Does ERSTE practice what it preaches?

There must be a communication break down within Erste. Few weeks ago it came out downgrading the market value of its investments throughout CEE. But yesterday the same bank published a research report that advises investment in the region. To give credibility to the report the Erste resercher points to three reasons for this interesting conclusion: lower level of public debt, fiscal consolidation, lower current account deficit.

Allow me a smile with a hint of disbelief while I scratch my head. I do not even care about the reasons expressed in the report. A first year undergraduate student can identify them also as weaknesses for the region only by  changing the benchmark . For example public debt looks much worse for those countries if they compare it  with their OWN public debt in 2008. But this is not the point I want to discuss here.

The point is that, if those countries have to offer great investment opportunities then why is ERSTE writing down assets and “goodwill” throughout the region?  It should do the exact opposite: add own capital and investment to the region. Instead ERSTE is trying to convince clients and other investors to take the risk on the region.

Could it be that it has something to sell and wants to make sure that the current price does not fall further?




12 thoughts on “Does ERSTE practice what it preaches?

  1. erste bought banks in boom years and paid huge premium (bcr was bought for 5.6x book value). that’s goodwill hard to sustain today even if cee economies are in better shape. it’s tough out there, you have to write it off.

    if it had bought a bank yesterday at 0.5x book value then it would have been legitimate to ask them to put their money where their mouth is. i think they do that anyway = ther cee exposure hasn’t gone down, or at least, not dramatically down… need to check their figures

    1. @mr goodwill
      I know it is tough out there. My problem is with consistency. If I run a business that has operational losses and things “are tough” do I turn around and sell the environment as improving to my clients? I am not saying they are exiting. It could be that they might not like certain assets in their portfolio.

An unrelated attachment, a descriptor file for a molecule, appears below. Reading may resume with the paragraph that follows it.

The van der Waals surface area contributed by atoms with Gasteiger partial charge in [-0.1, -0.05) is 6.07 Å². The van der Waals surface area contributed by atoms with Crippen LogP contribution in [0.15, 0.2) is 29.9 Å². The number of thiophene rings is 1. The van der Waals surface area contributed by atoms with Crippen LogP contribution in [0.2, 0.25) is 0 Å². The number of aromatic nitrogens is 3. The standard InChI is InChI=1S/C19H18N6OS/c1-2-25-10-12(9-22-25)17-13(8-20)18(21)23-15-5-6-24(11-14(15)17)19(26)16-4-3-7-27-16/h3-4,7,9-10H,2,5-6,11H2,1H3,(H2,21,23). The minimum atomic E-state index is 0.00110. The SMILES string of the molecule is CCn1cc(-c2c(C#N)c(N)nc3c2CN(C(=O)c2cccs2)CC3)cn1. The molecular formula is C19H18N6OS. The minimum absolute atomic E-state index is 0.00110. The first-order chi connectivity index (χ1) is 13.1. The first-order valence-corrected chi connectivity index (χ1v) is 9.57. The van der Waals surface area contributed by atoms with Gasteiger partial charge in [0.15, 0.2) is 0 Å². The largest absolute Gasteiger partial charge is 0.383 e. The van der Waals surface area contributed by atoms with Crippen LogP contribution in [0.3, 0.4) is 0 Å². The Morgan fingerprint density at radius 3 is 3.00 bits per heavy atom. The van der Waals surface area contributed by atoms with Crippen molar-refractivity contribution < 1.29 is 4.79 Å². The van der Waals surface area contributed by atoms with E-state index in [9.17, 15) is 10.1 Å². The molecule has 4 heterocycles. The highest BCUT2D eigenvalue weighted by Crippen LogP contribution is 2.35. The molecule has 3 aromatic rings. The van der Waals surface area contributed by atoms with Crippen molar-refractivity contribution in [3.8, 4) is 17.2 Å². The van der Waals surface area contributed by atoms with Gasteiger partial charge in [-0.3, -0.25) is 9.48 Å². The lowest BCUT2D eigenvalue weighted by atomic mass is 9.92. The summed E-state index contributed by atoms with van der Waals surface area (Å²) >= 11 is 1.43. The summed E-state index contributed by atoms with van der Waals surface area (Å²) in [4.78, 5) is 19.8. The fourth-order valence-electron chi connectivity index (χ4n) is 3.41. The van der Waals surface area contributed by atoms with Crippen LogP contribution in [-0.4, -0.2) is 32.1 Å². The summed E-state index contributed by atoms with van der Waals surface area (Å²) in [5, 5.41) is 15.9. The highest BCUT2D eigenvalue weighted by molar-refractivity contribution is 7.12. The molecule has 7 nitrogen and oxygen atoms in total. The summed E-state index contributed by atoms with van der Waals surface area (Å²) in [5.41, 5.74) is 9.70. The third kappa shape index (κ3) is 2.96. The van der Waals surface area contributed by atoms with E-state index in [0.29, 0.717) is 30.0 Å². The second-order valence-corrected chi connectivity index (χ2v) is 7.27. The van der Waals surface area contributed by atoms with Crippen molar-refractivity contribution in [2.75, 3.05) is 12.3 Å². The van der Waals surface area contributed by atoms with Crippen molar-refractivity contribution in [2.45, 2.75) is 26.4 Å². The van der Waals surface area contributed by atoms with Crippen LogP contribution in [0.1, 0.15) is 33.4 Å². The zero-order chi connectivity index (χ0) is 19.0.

Also, a bad investment in “good” times should not be used to justify operational losses. Finally, what other exposure is there to go down for them besides CEE?

  2. I don’t think Erste plans an exit :). I think they are a bank, and we should never try to understand the views of a bank when it comes to research/opinions/target prices/etc. They always have personal interests. This is general. In particular, as far as I know Erste brought 4-5 bn in Romania. Of course they wanna make people believe that we are a sort of new heaven, and they should at least visit :).

  3. @florin
    my point was they had to wrie-off (significant) godwill which they were carrying from 2006 (golden years, boom, fantasies, hopes, etc), while the claim on CEE improvement runs vs 2009 (yr of max imbalances in CEE).

    I don’t necesarily see contradiction. EBRD also said yesterday economic fundamentals in the region are stronger than before start of 2008-9 crisis:

    1. Funny things those benchmarks.
      Aren’t EBRD, IMF etc. the guys that in 2007/8 claimed that C/A deficits should not be feared? Didn’t they give the Baltic states as examples? Aren’t they just now updating downwards their forecasts for the global economy?
      So, these guys are now saying that higher public debt relative to 2009, financed at very short term, is not a problem. Chocked domestic demand and lack of foreign investment which drove C/A deficit down together with higher public debt is described as improvement. If that is true, I will be happy to report on higher business investment in the months to come. But do not hold your breath.
      If you remember in 2006 the “claim” for the outrageous price had of course a benchmark and a story. The story was need to support the difference in price versus benchmark for the industry. Some even remember the story: convergence to EU standards. Unfortunately it turned out to be a fairy tale.

      But maybe I am just a skeptic.

  4. @florin
    points taken: higher debt at short term and lower C/A deficit on lower FDIs are NOT an improvement

    but lower fiscal imbalance, and lower external financing need probably are – and to be completely frank i quite don’t mind Romanians adjusting their consumption behavior 🙂

    Erste’s report also says the scaleback of the cyclical component was the biggest contributor to the slump in 2009. maybe i am wrong, but i don’t see around factories running at overcapacity…

    1. @mr goodwill
      Romanian consumers are already adjusting their behavior on the back higher VAT and lower disposable income. Also, there could be an improvement in the fiscal balance but for Romania I would like to know more about the arrears.
      I am working on something about the recession and policy responses. Also, my piece today on NGDP targeting deals a little bit with this. My point is that I am not sure if the recession was due to an aggregate demand shock or to a negative productivity shock. But I will write on this later (of course for Romania).

Leave a Reply

Fill in your details below or click an icon to log in: Logo

You are commenting using your account. Log Out /  Change )

Google+ photo

You are commenting using your Google+ account. Log Out /  Change )

Twitter picture

You are commenting using your Twitter account. Log Out /  Change )

Facebook photo

You are commenting using your Facebook account. Log Out /  Change )


Connecting to %s